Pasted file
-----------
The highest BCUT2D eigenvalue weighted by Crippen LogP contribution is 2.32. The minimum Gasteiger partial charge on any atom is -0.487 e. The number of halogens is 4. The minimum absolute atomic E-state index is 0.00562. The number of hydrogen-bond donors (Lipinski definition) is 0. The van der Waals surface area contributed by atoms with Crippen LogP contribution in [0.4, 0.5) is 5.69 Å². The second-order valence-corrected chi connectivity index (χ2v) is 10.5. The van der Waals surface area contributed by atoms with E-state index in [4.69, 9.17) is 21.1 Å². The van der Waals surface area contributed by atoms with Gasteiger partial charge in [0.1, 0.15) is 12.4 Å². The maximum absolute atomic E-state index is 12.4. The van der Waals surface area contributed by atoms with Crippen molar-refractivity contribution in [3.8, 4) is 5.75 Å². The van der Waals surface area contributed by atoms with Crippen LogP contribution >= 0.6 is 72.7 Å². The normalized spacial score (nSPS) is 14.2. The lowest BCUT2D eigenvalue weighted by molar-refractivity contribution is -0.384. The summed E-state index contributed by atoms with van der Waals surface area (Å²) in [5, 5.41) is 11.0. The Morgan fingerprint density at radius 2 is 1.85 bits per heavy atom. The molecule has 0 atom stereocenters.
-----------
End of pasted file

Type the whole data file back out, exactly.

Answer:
The highest BCUT2D eigenvalue weighted by Crippen LogP contribution is 2.32. The minimum Gasteiger partial charge on any atom is -0.487 e. The number of halogens is 4. The minimum absolute atomic E-state index is 0.00562. The number of hydrogen-bond donors (Lipinski definition) is 0. The van der Waals surface area contributed by atoms with Crippen LogP contribution in [0.4, 0.5) is 5.69 Å². The second-order valence-corrected chi connectivity index (χ2v) is 10.5. The van der Waals surface area contributed by atoms with E-state index in [4.69, 9.17) is 21.1 Å². The van der Waals surface area contributed by atoms with Gasteiger partial charge in [0.1, 0.15) is 12.4 Å². The maximum absolute atomic E-state index is 12.4. The van der Waals surface area contributed by atoms with Crippen molar-refractivity contribution in [3.8, 4) is 5.75 Å². The van der Waals surface area contributed by atoms with Crippen LogP contribution >= 0.6 is 72.7 Å². The normalized spacial score (nSPS) is 14.2. The lowest BCUT2D eigenvalue weighted by molar-refractivity contribution is -0.384. The summed E-state index contributed by atoms with van der Waals surface area (Å²) in [5, 5.41) is 11.0. The Morgan fingerprint density at radius 2 is 1.85 bits per heavy atom. The molecule has 0 atom stereocenters.